Everyone feels called to something great. That’s because each of us is crafted to give something of ourselves to a world crying out for redemption. The great tragedy of life—and for God’s sake, don’t let it be the tragedy of your life—is how few of us take the time to listen, and to answer.


  1. Pingback: Sand in the Gears » Blog Archive » On the virtue of not being special | kommonplaces

  2. Marc V

    All of these tweets, and no comment … surely something can be typed beyond a tweet for such a “great” post? I’ve never really considered that I am destined for greatness. My “curse” is that I feel I’m not using my talents properly and I’ve been coasting most of my life. At least that’s what I’ve been struggling with the past few years.

    My almost 16 y.o. son has told us he’s destined for greatness and will be famous with his band. He can then shake free the shackles of his repressive family and do what he wants to do(!), touring and helping people enjoy screamo throughout the land. I’m looking forward to seeing how famous you can get (as well as profitable) screaming into a microphone. The backup plan has me worried, though, as in lack of …

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    A comment from you is worth 100 tweets. I wrestle with the same thing with my son — his sense that the thing which currently interests him (in his case, making videos of his wonderful Minecraft creations) will be what allows him to earn a living. All I know to do is try to maneuver him into “market tests,” by dint of helping him pursue his goals, i.e., set up a Youtube channel for his creations, give him video-making software for Christmas, etc. I don’t want to be the person my kids can count on to crush their dreams, but I DO want to make sure they confront reality. It’s tough, in a culture that tells you at every turn that you can be anything you want, yet which hourly rewards distraction and indolence.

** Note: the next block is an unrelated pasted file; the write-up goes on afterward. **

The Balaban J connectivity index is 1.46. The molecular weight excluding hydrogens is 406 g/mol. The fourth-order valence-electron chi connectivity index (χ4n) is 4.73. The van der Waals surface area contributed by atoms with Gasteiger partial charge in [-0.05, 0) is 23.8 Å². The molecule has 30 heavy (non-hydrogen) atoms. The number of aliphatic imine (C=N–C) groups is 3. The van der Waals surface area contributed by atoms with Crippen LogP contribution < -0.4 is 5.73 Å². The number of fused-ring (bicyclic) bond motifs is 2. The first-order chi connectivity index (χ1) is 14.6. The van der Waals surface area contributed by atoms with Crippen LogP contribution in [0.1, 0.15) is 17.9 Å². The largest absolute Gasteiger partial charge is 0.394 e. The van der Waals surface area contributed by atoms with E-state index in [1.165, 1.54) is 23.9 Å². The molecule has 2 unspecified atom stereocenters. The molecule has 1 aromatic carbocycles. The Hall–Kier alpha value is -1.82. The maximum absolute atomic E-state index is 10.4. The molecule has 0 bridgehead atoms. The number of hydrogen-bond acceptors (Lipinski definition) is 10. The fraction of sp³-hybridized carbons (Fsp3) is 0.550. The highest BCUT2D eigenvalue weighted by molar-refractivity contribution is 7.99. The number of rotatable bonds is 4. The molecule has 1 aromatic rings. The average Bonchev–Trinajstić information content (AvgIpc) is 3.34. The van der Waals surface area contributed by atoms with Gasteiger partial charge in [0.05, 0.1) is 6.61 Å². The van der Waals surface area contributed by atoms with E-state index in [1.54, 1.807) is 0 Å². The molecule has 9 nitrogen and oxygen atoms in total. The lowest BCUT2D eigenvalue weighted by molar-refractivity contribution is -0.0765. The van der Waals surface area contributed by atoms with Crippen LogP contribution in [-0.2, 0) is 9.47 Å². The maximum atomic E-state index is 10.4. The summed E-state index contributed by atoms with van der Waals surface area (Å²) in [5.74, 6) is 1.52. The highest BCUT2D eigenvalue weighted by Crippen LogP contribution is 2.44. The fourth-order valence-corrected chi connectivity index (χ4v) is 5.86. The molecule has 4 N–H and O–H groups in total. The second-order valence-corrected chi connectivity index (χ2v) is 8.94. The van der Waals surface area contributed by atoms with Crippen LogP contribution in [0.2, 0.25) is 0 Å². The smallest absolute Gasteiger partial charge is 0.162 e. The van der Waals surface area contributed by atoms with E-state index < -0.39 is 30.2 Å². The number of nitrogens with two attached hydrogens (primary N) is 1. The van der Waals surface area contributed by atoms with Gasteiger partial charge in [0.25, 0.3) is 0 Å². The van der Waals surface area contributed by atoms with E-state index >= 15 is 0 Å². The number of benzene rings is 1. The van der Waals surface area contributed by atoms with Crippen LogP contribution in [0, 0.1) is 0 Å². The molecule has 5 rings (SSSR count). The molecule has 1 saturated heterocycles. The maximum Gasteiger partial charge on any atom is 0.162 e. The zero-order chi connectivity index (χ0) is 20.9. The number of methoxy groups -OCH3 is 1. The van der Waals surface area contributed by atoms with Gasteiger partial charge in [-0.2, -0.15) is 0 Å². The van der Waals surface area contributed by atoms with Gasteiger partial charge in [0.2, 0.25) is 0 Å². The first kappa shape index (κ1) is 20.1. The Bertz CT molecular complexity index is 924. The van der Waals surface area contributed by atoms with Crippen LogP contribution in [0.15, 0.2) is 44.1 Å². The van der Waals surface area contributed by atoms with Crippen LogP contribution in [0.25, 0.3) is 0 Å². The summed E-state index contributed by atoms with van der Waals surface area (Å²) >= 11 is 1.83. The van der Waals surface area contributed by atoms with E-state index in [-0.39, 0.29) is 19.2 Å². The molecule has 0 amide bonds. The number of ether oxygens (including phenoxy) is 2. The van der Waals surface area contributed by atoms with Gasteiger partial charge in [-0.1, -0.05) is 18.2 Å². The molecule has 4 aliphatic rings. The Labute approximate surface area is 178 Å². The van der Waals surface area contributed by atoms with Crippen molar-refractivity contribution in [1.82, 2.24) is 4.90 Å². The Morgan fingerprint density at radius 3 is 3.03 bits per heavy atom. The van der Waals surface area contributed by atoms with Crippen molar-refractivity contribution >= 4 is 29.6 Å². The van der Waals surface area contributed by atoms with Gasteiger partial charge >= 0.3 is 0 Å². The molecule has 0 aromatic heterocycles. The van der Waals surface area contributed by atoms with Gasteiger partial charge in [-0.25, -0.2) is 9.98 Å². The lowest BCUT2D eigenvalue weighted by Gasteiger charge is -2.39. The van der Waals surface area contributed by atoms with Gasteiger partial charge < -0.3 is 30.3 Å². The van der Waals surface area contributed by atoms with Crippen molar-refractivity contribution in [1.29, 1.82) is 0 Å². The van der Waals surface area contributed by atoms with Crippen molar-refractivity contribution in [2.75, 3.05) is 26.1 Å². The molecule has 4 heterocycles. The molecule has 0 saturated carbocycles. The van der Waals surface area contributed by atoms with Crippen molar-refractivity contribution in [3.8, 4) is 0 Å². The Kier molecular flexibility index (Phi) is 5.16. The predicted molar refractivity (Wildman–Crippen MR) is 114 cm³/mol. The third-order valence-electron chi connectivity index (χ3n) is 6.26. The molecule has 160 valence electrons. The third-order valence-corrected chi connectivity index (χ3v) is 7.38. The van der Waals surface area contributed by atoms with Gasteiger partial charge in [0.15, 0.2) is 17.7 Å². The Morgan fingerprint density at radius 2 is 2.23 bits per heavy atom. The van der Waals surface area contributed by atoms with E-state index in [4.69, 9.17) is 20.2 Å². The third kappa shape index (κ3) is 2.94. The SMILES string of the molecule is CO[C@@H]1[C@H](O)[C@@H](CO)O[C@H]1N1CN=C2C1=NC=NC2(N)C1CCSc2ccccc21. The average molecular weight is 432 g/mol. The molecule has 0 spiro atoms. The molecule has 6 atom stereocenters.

4. Jeff

    I think we can’t always know when we have done something great. How often can we know the full impact we’ve had in a person’s life? We may not find the cure for cancer ourselves, or end world hunger, but instead, maybe we’ve played a role or influenced someone’s life in a way that inspires them to benefit mankind directly.
    Perhaps we are just the wings of a butterfly…

  5. Marc V

    My younger son (11 y.o.) is heavily into Minecraft too. He saved his money last year and was able to buy his own laptop. Now we have the problem of limiting his time, as he’ll take any open time for “mining”. I’m not worried as much about him finding gainful employment, as he seems to have the talent to put his mind to work and have someone pay him. His social skills do need help, and spending hours on Minecraft is not good for that.
    And yes, it’s a fine line between crushing dreams and giving “firm” guidance, but it’s part of the job description. Even if they do think they’re smarter than you!

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    I have an off-again/on-again rule in our house requiring every minute of digital entertainment time to be earned with a minute of reading. There is great weeping and gnashing of teeth when we enforce it, but I like to think it will have a good effect over time.